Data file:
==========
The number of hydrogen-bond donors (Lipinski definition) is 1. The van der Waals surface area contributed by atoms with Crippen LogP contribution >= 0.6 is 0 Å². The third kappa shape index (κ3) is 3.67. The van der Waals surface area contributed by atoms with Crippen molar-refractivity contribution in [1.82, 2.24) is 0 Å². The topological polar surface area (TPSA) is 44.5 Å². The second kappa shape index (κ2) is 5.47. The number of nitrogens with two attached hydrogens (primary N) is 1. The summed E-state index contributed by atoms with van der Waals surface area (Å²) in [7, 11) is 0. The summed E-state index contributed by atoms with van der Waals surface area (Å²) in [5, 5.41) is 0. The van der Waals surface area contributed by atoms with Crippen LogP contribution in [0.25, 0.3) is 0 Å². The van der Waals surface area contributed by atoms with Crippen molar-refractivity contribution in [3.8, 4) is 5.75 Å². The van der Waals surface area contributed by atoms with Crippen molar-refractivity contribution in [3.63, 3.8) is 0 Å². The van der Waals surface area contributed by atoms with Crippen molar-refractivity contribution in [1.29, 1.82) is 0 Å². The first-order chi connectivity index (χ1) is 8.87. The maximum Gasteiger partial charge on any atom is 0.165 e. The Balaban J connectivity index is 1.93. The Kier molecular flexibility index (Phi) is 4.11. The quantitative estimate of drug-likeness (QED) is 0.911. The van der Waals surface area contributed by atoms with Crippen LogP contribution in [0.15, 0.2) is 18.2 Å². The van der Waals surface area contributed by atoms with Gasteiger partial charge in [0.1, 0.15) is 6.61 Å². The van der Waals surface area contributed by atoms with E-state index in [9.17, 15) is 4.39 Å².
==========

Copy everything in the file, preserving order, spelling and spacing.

The number of hydrogen-bond donors (Lipinski definition) is 1. The van der Waals surface area contributed by atoms with Crippen LogP contribution >= 0.6 is 0 Å². The third kappa shape index (κ3) is 3.67. The van der Waals surface area contributed by atoms with Crippen molar-refractivity contribution in [1.82, 2.24) is 0 Å². The topological polar surface area (TPSA) is 44.5 Å². The second kappa shape index (κ2) is 5.47. The number of nitrogens with two attached hydrogens (primary N) is 1. The summed E-state index contributed by atoms with van der Waals surface area (Å²) in [7, 11) is 0. The summed E-state index contributed by atoms with van der Waals surface area (Å²) in [5, 5.41) is 0. The van der Waals surface area contributed by atoms with Crippen LogP contribution in [0.25, 0.3) is 0 Å². The van der Waals surface area contributed by atoms with Crippen molar-refractivity contribution in [3.8, 4) is 5.75 Å². The van der Waals surface area contributed by atoms with Crippen molar-refractivity contribution in [3.63, 3.8) is 0 Å². The van der Waals surface area contributed by atoms with Crippen molar-refractivity contribution in [1.29, 1.82) is 0 Å². The first-order chi connectivity index (χ1) is 8.87. The maximum Gasteiger partial charge on any atom is 0.165 e. The Balaban J connectivity index is 1.93. The Kier molecular flexibility index (Phi) is 4.11. The quantitative estimate of drug-likeness (QED) is 0.911. The van der Waals surface area contributed by atoms with Crippen LogP contribution in [0.15, 0.2) is 18.2 Å². The van der Waals surface area contributed by atoms with Gasteiger partial charge in [0.1, 0.15) is 6.61 Å². The van der Waals surface area contributed by atoms with E-state index in [9.17, 15) is 4.39 Å².